Careers

5 ways my summers spent working as a waitress helped my career

Marguerite Ward is a staff reporter for CNBC Make It.
Mary Stevens|CNBC
Marguerite Ward is a staff reporter for CNBC Make It.

During high school and college, I spent summers and school breaks working as a waitress at a shore club in Westchester.

Don't let the setting fool you: It wasn't a glamorous job. In 90 degree weather, I had to wear a white, long sleeve collared shirt, dress pants and a tie, all while doing demanding mental and physical work. We weren't allowed to be seen anywhere on the premises, except for the dining room or the dimly-lit basement.

During the hottest days, I often wondered why I hadn't been able to secure an internship, or a job in an air-conditioned office like some of my friends had. Though I respected my hard working colleagues, I didn't see how the experience would help me further my career goal of becoming a journalist.

But looking back, I realize the experience taught me skills that would later help me land positions in my field. In fact, some of these skills are ones employers are looking for right now.

Here are five skills I learned working as a server:

1. Collaboration

Teamwork is crucial to a restaurant running smoothly.

When a wine glass fell from one of my tables at the opposite end of the room (while I was taking orders from another customer), a colleague stepped in and swept it up. When I noticed a customer without water, regardless of whether or not it was my table, I filled it. If we didn't help each other out, problems would arise.

That lesson applies to office jobs, too— when a colleague is stuck on a project and asks for your input, you offer to lend a hand. When you hit a roadblock a few days later, you ask for input.

Being a great team player doesn't just help your company run more smoothly, it also boosts your relationships with your colleagues. (Your boss will notice, too.)

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2. Attention to detail 

In the food industry, details matter. Not only do people want their food to look and taste good, they expect the whole experience to be well-managed.

If I didn't tie my tie correctly, I was told to redo it. If I didn't fold a napkin correctly, I was told to fix it. After a few times, these things became second nature to me, and no explanation from my boss was needed.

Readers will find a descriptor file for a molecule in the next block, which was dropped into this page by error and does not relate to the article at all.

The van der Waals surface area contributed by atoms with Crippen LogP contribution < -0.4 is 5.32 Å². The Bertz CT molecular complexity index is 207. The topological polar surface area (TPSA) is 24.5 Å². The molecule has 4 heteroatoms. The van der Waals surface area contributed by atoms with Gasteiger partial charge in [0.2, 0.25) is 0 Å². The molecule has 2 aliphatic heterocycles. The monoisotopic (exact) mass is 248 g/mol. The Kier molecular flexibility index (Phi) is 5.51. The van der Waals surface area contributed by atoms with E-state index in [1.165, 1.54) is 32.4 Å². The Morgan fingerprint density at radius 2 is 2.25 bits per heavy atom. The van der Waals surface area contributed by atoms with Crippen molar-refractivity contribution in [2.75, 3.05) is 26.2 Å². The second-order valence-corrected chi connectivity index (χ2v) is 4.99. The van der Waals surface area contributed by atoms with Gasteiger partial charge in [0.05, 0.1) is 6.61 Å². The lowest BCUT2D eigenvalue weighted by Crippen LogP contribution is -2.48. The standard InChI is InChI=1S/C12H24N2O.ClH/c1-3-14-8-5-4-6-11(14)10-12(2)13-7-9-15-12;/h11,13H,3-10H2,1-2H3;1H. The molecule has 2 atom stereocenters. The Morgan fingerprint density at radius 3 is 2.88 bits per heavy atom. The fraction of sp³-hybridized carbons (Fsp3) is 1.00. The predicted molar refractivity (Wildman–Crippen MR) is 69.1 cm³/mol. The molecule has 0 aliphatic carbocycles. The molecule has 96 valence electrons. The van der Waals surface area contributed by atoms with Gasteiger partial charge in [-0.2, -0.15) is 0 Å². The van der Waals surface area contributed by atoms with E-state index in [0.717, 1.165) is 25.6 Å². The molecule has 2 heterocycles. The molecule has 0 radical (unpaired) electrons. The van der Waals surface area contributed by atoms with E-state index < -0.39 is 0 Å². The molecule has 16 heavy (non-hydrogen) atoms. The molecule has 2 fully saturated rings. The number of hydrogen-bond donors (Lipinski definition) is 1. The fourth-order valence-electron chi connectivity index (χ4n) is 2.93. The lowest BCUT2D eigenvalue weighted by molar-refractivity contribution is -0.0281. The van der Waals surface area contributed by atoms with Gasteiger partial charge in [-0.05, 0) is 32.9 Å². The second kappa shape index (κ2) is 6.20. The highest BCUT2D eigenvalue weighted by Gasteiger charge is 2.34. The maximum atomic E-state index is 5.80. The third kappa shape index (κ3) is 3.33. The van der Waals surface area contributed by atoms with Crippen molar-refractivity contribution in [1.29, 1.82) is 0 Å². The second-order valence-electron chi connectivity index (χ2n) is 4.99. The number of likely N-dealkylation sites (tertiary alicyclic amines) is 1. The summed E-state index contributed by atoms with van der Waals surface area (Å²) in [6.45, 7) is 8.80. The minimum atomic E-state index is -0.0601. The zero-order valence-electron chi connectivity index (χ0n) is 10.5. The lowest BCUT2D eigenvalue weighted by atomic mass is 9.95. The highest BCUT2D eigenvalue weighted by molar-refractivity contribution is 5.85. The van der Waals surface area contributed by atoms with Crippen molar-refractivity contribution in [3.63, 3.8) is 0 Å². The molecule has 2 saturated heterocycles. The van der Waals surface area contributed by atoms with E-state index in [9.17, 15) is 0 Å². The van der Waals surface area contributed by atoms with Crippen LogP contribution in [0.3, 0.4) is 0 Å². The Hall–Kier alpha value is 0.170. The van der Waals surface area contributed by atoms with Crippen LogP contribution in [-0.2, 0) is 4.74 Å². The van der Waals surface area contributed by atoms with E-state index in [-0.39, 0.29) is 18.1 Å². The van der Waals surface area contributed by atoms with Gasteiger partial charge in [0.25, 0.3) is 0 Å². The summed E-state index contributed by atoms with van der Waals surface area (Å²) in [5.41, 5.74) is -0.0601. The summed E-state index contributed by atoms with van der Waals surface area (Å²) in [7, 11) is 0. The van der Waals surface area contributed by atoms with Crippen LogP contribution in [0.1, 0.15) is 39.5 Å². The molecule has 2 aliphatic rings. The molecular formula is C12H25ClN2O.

Whether you're folding a napkin or writing a succinct email, there will be times when you forget to look at the small things, and end up making a mistake. Nobody's perfect, but try to learn from those small errors. Give yourself time to look at the details so you present your best work.

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3. Effective communication

As a server, I had to learn how to speak up. When I didn't understand the complicated electronic ordering system that sends orders from the dining floor to the kitchen, I learned that asking your manager to help you is a lot easier than botching orders and dealing with the fallout.

Being able to clearly and professionally express yourself is one of the top skills employers are looking for right now. Whether it's writing emails or speaking with energy, how you communicate matters.

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4. Owning my mistakes 

A few times, I accidentally submitted the wrong food item to the kitchen. I'd click "steak" instead of "rib eye steak" in the computer system that tells the chef what to prepare. That was something that he, surrounded by hot cooking equipment in a sweltering environment, never appreciated.

By owning my mistake, apologizing and making a note of what I should do correctly the next time, I was able to move on.

Every professional will, at some point, do something incorrectly. Having the experience of communicating your mistake, as well as what you learned from it, is useful in any job setting.

5. Learning new things quickly 

No waiter has time to babysit another employee. At the restaurant, I had to take in a lot of new information in a short amount of time.

Server etiquette, food pairings, location of different equipment, names of all the employees, the history of the club — I was expected to learn these things in a matter of days, if not hours. To do this, I got good at taking notes while being given directions, asking follow-up questions and memorizing details.

Any new job will come with an influx of new information you have to digest in a short amount of time. Having practice in this, especially in a fast-paced environment like a restaurant, can help you later on.

Communication, collaboration and attention to detail are some of the most frequently-used phrases in job postings. So if you land a job in the food industry, be proud of it. And be sure to highlight the skills you develop on your resume — they're relevant to any role.

Check out 4 things to do if you don't have a summer internship yet.